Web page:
I had sort of thought that after the visit to the Whitney, I would then walk back on the High Line all the way to Hell's Kitchen, as I then wouldn't be all that far from my hotel (which was slightly west of the Port Authority Bus Terminal). Not to give too much away, but my feet were absolutely killing me after another couple of hours walking through a museum (the third museum of the day) and it had gotten really dark by that point, so I ended up going back to the subway. Also, while I liked the High Line, it was far more of a park with an amazing view, and much less of an efficient transportation corridor. Chicago now has some elevated structure called The 606 (a few more details here) and its primary focus is on being an elevated bikeway and is a park second (not that I don't expect there to be some conflicts around these uses down the road (or bikepath).) Cyclists aren't even allowed to ride their bikes on the High Line, which I thought was quite unfair until I went up there and saw that it really was not appropriate for going fast but rather for meandering and just taking in the view. So without further ado, here are a few of my pictures of the High Line.
|Everyone's gotta hustle, even on the High Line|
As I said, the views are quite stunning, and perhaps on my next visit I will pace myself better so that I can walk the whole thing. Anyway, I got to the Whitney at about 7:10 and the line was quite long see below). It felt longer than the lines used to be at the old location, but maybe that is just my imagination. It moved reasonably quickly, however.
I was there primarily to see the Stuart Davis exhibit, but I checked out the art on all the other floors as well. I don't have the floor plan or anything, but it felt to me that this was a real wasted opportunity and that the Whitney actually has less space for its permanent collection than before. It isn't quite as bad as the MCA in Chicago (which I feel is a completely unforgivable waste of the available footprint) but I was expecting they would have doubled the exhibit space, more akin to where the MoMA ended up.
|Njideka Akunyili Crosby, Portals (detail), 2016|
|Susan Hall, New York Portrait, 1970|
|Urs Fischer, Standing Julian, 2015|
By now, I was quite prepped for the Stuart Davis exhibit. It really did cover all the major bases with quite a few of his early Paris scenes and then the major paintings held by the Met and the Whitney and the Brooklyn Museum. I was pleased that this painting in the Cornell University collection was included, so that I don't have to road trip to Ithaca just to see one painting. (I probably would never have gone to Lincoln, NE to see Arch Hotel, so that was another bonus.)
|Stuart Davis, Place des Vosges No. 2, 1928|
|Stuart Davis, Arch Hotel, 1929|
The major paintings were all there. For some reason, The Mellow Pad (owned by the Brooklyn Museum) didn't grab me as much as Report from Rockport (owned by the Met), perhaps because it felt like marginally more controlled chaos.
|Stuart Davis, Report from Rockport, 1940|
The Whitney itself owns two of the more important paintings in the show -- Owh! in San Pao and The Paris Bit.
|Stuart Davis, Owh! in San Pao, 1951|
|Stuart Davis, The Paris Bit, 1959|
I was impressed that they had managed to borrow Stuart Davis paintings from the Art Institute of Chicago, and even the Thyssen-Bornemisza Museum in Madrid. The latter museum had requested that no photos be taken of their painting (Pochade), not that this stopped most visitors and the guards seemed fairly indifferent, but I will respect their wishes here. I actually bought Pochade on a refrigerator magnet on my trip to Madrid, though I haven't been able to turn that up. One day...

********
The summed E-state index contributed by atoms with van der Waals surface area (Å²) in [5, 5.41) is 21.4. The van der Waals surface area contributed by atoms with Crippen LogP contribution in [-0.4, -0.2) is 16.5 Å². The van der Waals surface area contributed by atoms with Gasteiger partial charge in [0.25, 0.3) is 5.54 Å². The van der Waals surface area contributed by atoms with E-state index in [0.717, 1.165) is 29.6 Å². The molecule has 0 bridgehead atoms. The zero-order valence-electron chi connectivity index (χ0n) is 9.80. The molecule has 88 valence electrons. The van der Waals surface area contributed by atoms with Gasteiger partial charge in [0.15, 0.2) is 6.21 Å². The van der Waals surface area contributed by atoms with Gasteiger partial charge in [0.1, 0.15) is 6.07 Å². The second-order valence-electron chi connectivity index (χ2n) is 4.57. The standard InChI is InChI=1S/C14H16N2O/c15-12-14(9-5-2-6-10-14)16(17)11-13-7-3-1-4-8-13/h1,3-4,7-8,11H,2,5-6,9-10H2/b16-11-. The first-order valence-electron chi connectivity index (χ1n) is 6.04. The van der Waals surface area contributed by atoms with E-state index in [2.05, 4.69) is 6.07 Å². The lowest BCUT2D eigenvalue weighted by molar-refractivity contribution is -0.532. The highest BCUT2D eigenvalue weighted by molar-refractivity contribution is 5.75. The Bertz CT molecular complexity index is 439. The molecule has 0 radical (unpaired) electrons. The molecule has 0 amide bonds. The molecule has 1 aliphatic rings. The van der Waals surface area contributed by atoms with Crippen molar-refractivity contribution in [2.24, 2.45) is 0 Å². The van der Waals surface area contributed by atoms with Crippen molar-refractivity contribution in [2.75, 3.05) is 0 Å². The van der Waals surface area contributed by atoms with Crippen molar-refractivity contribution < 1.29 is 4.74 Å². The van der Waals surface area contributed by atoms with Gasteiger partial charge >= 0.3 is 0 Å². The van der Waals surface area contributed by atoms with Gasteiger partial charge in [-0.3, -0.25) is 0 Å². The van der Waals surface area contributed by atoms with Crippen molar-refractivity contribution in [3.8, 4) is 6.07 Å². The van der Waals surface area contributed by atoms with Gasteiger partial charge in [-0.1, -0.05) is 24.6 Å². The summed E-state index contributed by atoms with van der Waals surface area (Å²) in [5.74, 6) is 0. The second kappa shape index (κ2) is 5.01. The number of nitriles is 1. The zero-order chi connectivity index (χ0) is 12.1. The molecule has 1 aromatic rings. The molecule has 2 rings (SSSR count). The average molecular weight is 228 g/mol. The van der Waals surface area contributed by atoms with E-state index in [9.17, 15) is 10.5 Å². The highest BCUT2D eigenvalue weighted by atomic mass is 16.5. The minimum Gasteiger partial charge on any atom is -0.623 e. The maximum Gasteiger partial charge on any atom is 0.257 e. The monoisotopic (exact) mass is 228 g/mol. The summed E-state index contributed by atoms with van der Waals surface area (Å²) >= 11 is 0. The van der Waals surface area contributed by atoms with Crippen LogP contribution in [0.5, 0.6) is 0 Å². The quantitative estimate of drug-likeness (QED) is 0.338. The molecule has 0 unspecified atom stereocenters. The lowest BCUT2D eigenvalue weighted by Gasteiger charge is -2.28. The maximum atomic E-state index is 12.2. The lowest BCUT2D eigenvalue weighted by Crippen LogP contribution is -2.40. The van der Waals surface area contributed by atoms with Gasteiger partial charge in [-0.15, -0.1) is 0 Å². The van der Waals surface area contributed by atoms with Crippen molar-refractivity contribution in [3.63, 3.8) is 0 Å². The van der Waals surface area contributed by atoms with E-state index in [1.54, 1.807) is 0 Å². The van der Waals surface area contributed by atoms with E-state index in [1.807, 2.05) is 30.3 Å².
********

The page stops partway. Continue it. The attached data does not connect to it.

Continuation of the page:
In terms of paintings that were completely unfamiliar to me, I think my favorite was For Internal Use Only from the Wake Forest University museum in Winston-Salem.
|Stuart Davis, For Internal Use Only, 1944-45|
One thing that I particularly liked about the second part of the exhibit is that it focused on the serial nature of Davis's art -- how he kept returning to compositions and reorganizing them and changing the color scheme. I could only fit three of four into this photo (along with the disembodied arm of another art tourist).
The exhibit ended appropriately enough with Fin, which was Davis's last painting (itself in a somewhat incomplete state with masking tape still on the canvas). I thought it was quite a privilege to see this in person, since it is in a private collection and is only loaned out on very special occasions.
|Stuart Davis, Fin, 1962-64|
As I mentioned before, the exhibit has closed in New York and will be reopening fairly soon at the National Gallery in D.C. I hope to make it down there, but that is by no means guaranteed.
At the gift shop, I didn't pick up the catalog (In Full Swing), mostly because I have so many other ones covering his work, though it does look like a pretty decent one, and if I ever see one at a super discount, I'll probably bite. I did get a small pin inspired by his art, and I probably should have gotten some hipster socks, but I passed. (Maybe just as well, given how much I ended up having to carry back from Chicago.) I was kind of astonished that they had quite a few copies of the Archibald Motley catalog that had gone out of print, so I went back and forth and finally grabbed one. I was pleasantly surprised to find out that it was part of an unannounced sale. Score!
All in all, it was a very enjoyable visit, though a bit exhausting overall. I made it back to the hotel and read a bit and got ready for another half day in New York.